It was one of those hot, muggy Minnesota nights, when the air was so heavy it was stifling. I was returning from a fishing trip to Pickle Lake, Ontario and was sailing through the darkness on a remote north country road. I hadn’t seen another car for many miles, and the next town was still forty minutes away. It was late at night, my shirt was clinging to my sweaty back, and I was ready to stop. Up ahead a lonely light glimmered through the trees; no doubt a late night oasis for the thirsty traveler. Being a devout teetotaler, I pulled in, thirsting for an icy soft drink.
The bar was a rustic log affair nestled between a trio of gigantic white pines. I wondered how many thirsty loggers these majestic patriarchs of the forest had seen over the years. I shooed the mosquitoes from the screen door and pulled it open. The room was dimly lit, and I could just barely make out a bartender behind a long bar.
“Out pretty late tonight”, he greeted.
“Yeah, just coming in from Canada”, I said.
“Umm, fishing?”, he replied.
“Yup. Caught some real dandies, too.” Of course, I was willing to brag if the fellow was willing to listen.
“Now you take old Mattie over there”, the bartender said as he gestured toward a smokey corner of the room. “He has some real fish stories, and I don’t doubt most of them are true. Go on over and talk to him.”
Over in the corner was an old fellow hunched over a sweaty glass. He wore an old sweat stained cap, and his square jaw was covered with short white whiskers.
I’ve always enjoyed visiting with old-timers who remember the days of endless stands of red pines, poaching deer for the larder, and when northerns and walleyes were usually over three pounds. I walked over to his table and asked if I could sit down. He gestured me to a chair.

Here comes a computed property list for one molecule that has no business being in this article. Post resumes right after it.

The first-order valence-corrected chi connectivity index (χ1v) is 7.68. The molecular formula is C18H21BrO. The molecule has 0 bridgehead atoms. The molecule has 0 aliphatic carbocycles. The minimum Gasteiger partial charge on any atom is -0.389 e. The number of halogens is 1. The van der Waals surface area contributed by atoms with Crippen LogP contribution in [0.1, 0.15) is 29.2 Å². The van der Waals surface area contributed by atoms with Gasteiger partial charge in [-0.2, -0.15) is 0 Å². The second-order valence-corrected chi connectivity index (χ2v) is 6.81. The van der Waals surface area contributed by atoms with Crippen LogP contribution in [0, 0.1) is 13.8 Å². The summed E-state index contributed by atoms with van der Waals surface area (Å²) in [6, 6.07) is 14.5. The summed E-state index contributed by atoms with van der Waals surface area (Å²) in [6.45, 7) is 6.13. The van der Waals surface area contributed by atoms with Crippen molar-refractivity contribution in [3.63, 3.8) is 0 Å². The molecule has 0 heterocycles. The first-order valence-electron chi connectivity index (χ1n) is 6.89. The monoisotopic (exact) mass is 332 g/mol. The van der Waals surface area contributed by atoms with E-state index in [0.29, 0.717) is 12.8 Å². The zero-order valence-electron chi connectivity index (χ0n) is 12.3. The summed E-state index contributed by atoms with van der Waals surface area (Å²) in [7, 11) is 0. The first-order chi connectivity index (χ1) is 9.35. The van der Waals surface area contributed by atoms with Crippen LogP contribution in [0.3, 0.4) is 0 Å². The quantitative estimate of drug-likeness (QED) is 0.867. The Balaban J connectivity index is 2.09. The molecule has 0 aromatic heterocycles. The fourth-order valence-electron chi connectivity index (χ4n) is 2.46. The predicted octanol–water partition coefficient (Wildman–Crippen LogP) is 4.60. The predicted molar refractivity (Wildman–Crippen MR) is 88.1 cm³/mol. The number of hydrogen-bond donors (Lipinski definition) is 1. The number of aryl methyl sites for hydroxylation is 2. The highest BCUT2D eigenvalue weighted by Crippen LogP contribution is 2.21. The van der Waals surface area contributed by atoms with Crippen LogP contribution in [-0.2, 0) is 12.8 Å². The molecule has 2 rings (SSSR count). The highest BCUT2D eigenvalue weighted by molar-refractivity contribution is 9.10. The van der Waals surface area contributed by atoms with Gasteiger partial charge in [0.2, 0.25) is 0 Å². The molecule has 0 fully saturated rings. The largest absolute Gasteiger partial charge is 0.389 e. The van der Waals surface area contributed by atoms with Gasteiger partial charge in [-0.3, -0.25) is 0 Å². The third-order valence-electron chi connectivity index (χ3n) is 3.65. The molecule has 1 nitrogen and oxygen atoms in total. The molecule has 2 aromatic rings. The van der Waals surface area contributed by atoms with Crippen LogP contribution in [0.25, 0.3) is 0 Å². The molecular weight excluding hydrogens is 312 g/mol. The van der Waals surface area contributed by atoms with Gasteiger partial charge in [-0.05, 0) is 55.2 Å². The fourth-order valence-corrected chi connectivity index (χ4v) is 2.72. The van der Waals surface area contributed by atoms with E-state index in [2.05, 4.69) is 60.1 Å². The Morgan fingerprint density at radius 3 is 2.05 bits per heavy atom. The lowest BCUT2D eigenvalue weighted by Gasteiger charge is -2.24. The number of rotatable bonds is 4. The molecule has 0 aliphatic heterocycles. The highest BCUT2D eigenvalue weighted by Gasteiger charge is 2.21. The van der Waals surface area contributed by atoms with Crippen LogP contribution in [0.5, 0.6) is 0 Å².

“I understand you are a fisherman,” I started.
He gave me a long look, took a long pull on his mug and set it down.
“Sonny, he began. I’ve caught fish bigger than you. I’ve caught bushels of brook trout on nothing more than a piece of red flannel. And I’ve dealt with the oldest, the meanest, and the smartest northern in Minnesota.”
He stopped long enough to swallow down the rest of his beer.
“I’ll tell you how smart this fish was. I was fishing pike over in Deadman’s Bay and was having no luck at all. I could feel a big fish was near though. Ya see, the hair on the back of my neck stands up whenever a big pike is around. All of the sudden I see this chipmunk inching out on this log toward, of all things, an acorn. Now how an acorn got out on this log I didn’t know, but just when the little feller gets a hold of this acorn, the biggest northern I’ve ever seen comes up and grabs the chipmunk and disappears with hardly a ripple.”
Old Mattie must have seen the twinkle in my eye, but he went on without missing a beat.
“But that’s not the best of it. For the next few minutes I sat trying to figger’ out how to catch that old pike when I sees this big, scary looking shadow come up by the log. Suddenly the same fish sticks his head right out of the water and squirms up on the log and sets another acorn there!”
Like a wild-eyed evangalist, Mattie stopped and glared at me as if to challenge my disbelief. I stopped, my now warm can of pop half way to my mouth.
“Well, that’s quite a story”, I said. Actually, there wasn’t much else I could say!
“You betcha! And you’ll never hear another one like it!”
Now, I didn’t doubt that at all.
Mattie seemed to lose his fire and once again stared into his empty glass. I got up without disturbing him. The bartender gave me a knowing nod as I stepped out the door. I noticed the night air was cooler as I looked up at the winking stars.
“Imagine”, I thought to myself, “somewhere out there is a northern smarter than I am.”